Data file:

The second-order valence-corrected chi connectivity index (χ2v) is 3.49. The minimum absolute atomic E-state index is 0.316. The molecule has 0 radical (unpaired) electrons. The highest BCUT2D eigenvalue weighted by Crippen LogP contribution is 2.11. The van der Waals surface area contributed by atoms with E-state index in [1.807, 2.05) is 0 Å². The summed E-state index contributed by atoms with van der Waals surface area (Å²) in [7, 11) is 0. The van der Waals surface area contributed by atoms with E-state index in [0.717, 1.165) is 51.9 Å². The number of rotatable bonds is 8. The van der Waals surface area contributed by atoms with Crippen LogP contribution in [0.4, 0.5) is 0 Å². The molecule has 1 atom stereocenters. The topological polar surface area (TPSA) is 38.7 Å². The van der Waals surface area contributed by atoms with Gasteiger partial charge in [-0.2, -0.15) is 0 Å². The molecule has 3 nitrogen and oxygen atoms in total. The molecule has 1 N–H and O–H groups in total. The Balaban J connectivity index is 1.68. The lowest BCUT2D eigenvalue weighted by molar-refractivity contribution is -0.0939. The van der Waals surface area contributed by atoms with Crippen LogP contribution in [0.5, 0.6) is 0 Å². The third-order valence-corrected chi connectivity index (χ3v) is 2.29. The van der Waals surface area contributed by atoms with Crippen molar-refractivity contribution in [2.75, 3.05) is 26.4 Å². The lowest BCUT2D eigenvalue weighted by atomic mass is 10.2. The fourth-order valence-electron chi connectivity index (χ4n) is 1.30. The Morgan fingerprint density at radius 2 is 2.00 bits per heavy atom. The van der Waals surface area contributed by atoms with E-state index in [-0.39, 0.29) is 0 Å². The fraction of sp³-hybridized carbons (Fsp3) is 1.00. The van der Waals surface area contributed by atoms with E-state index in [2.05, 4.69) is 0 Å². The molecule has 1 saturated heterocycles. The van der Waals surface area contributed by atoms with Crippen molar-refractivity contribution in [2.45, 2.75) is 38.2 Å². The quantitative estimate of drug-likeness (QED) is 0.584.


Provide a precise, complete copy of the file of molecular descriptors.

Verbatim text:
The second-order valence-corrected chi connectivity index (χ2v) is 3.49. The minimum absolute atomic E-state index is 0.316. The molecule has 0 radical (unpaired) electrons. The highest BCUT2D eigenvalue weighted by Crippen LogP contribution is 2.11. The van der Waals surface area contributed by atoms with E-state index in [1.807, 2.05) is 0 Å². The summed E-state index contributed by atoms with van der Waals surface area (Å²) in [7, 11) is 0. The van der Waals surface area contributed by atoms with E-state index in [0.717, 1.165) is 51.9 Å². The number of rotatable bonds is 8. The van der Waals surface area contributed by atoms with Crippen LogP contribution in [0.4, 0.5) is 0 Å². The molecule has 1 atom stereocenters. The topological polar surface area (TPSA) is 38.7 Å². The van der Waals surface area contributed by atoms with Gasteiger partial charge in [-0.2, -0.15) is 0 Å². The molecule has 3 nitrogen and oxygen atoms in total. The molecule has 1 N–H and O–H groups in total. The Balaban J connectivity index is 1.68. The lowest BCUT2D eigenvalue weighted by molar-refractivity contribution is -0.0939. The van der Waals surface area contributed by atoms with Crippen LogP contribution in [0.5, 0.6) is 0 Å². The third-order valence-corrected chi connectivity index (χ3v) is 2.29. The van der Waals surface area contributed by atoms with Crippen molar-refractivity contribution in [2.75, 3.05) is 26.4 Å². The lowest BCUT2D eigenvalue weighted by atomic mass is 10.2. The fourth-order valence-electron chi connectivity index (χ4n) is 1.30. The Morgan fingerprint density at radius 2 is 2.00 bits per heavy atom. The van der Waals surface area contributed by atoms with E-state index in [-0.39, 0.29) is 0 Å². The fraction of sp³-hybridized carbons (Fsp3) is 1.00. The van der Waals surface area contributed by atoms with E-state index in [2.05, 4.69) is 0 Å². The molecule has 1 saturated heterocycles. The van der Waals surface area contributed by atoms with Crippen molar-refractivity contribution in [2.45, 2.75) is 38.2 Å². The quantitative estimate of drug-likeness (QED) is 0.584.